KB: Back to the design of One Barangaroo. Ever since you won the competition in 2013 and plans for the site were made public, there have been loud criticisms regarding the proposed height. Do you think those attitudes have changed now that people can see the building at its tallest and because, well, we’re seven years on?

CW: The politics of height is the same in almost every city actually, where there’s a reluctance to allow tall buildings. But the reality is, when it’s a cosmopolitan city, which is expanding in many places, you’re only going to end with a bit of a sprawl, or you densify the centre and go up. Of course, there are implications for densifying the centre, but I think Sydney is spread out enough. The idea of going off and densifying the suburbs doesn’t seem right to me because you tend to lose the power of the city. And in the Sydney CBD, there were a lot of buildings of a certain period… there was an opportunity to replace them, which is exactly what’s happening now with taller buildings.

KB: Ultimately, One Barangaroo is set to define the Sydney skyline. It’s likely to become a symbol, one that enters the culture of the destination. Do you think that the idea of buildings as ‘cultural capital’ has altered the way architects think about designing structures such as this?

CW: I’d say yes, but for the better. Because when you go to a city, your reactions are related to the architecture and the spaces around it. So why wouldn’t you want it to be good architecture and interesting—it’s a logical thing.

KB: The One Barangaroo tower is also an intrinsic part of Sydney’s urban regeneration, isn’t it?

CW: Absolutely. Often these post-industrial areas suddenly become popular and fashionable places—but to transform them you have to get it right. We’ve been working in Kings Cross and on Battersea Power Station in London, both urban regeneration projects, and there is a kind of pre-requisite to make them interesting and attractive without them being superficial. Kings Cross was a no-go area 15 to 20 years ago. Now it’s one of the most popular places in London. That’s all about the mix of uses and the quality of the public spaces as well as the architecture.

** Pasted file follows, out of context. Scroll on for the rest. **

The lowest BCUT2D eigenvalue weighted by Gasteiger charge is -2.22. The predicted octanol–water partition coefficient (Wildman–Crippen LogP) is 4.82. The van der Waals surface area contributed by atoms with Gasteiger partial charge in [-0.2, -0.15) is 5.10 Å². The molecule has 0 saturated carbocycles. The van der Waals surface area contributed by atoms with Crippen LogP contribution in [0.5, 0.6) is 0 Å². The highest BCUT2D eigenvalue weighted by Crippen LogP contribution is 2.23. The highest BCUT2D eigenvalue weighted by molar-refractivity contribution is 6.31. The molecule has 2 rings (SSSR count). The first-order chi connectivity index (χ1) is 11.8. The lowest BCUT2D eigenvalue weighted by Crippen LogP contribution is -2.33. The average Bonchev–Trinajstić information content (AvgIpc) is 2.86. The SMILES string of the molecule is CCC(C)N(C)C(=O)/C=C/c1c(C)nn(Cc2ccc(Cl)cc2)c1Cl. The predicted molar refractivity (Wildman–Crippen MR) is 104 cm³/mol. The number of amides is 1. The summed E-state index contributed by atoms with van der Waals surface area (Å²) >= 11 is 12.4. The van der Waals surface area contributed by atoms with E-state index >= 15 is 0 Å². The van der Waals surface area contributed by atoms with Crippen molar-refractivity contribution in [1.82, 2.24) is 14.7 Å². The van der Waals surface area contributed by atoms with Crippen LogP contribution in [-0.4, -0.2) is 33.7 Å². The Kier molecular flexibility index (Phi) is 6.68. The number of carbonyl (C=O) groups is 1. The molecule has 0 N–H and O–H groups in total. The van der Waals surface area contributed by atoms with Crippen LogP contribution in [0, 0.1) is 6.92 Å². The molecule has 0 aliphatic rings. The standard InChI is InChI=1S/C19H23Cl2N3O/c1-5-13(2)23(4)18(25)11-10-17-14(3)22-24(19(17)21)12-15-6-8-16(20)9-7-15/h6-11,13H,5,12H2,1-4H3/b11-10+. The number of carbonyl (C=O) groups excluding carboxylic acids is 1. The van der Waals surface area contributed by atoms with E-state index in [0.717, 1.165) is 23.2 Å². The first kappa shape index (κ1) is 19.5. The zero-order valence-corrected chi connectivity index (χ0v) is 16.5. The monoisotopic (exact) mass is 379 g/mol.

KB: Is an eco-conscious approach now key to design and what’s delivered?

CW: It is a chance to innovate, it really is. And it’s a most important subject on our agenda. We’ve done some projects which are really fundamental to it. [Singapore’s] Gardens by the Bay, for instance, is all about climate and the effects of climate change. What we’ve done there is build two artificial environments. We created a Mediterranean climate, which is an endangered climate, and a ‘cool moist’ climate, which is a mountain climate. Very few places in the world get both, and we’ve recreated those under a glass dome. Most of the energy is created on site, so it’s not like we’re stripping the grid to make this. We proved that you can do it. In the worst situations, we may need to have an artificial environment one day. Architecturally, we’re conscious of the want and pursuit of sustainability, and believe that we’ve been at the forefront of that. I believe that the only way we are going to fix the problems of the future is through technology. You could build a house with straw bales, and it would be sufficient, but you can’t build a central office building with the material—the only way you can build an office is through technology. And this is where we’re going to progress, through all the new ideas that go into how we can create sustainable buildings. It really is the most important thing. And everyone needs to look at it.

KB: And what do you hope its legacy will be 25 years from now?

CW: I haven’t really thought about that—but I hope that it will be of its time. Good for its time. Maybe even slightly ahead of its time. Obviously, in 25 years’ time, it’ll be of this period, and I hope that it will still be appreciated as a good example of this generation.

Crown Sydney One Barangaroo is now open, with a 349-room hotel, 14 restaurants and bars, and selected retail outlets. Crown Residences, located on the upper levels, are set to become habitable during the first half of 2021. onebarangaroo.com.au



MOST POPULAR

What a quarter-million dollars gets you in the western capital.

Alexandre de Betak and his wife are focusing on their most personal project yet.

Related Stories
Property
China’s Housing Market Woes Deepen Despite Stimulus
By REBECCA FENG 18/06/2024
Property
I.M. Pei’s Son Speaks of His Father’s Legacy of Creating ‘Places for People’ Ahead of a Retrospective in Hong Kong
By ABBY SCHULTZ 12/06/2024
Property
THE EAST COAST CAPITAL SETTING THE PACE IN THE AUSTRALIAN REAL ESTATE MARKET
By Robyn Willis 06/06/2024

Home prices declined at a faster pace in May in major cities, while other data show a mixed picture for the world’s second-largest economy

By REBECCA FENG
Tue, Jun 18, 2024 3 min

China’s broken housing market isn’t responding to some of the country’s boldest stimulus measures to date—at least not yet.

The Chinese government has been stepping up support for housing and other industries in recent months as it tries to revitalize an economy that has  continued to disappoint  since the early days of the pandemic.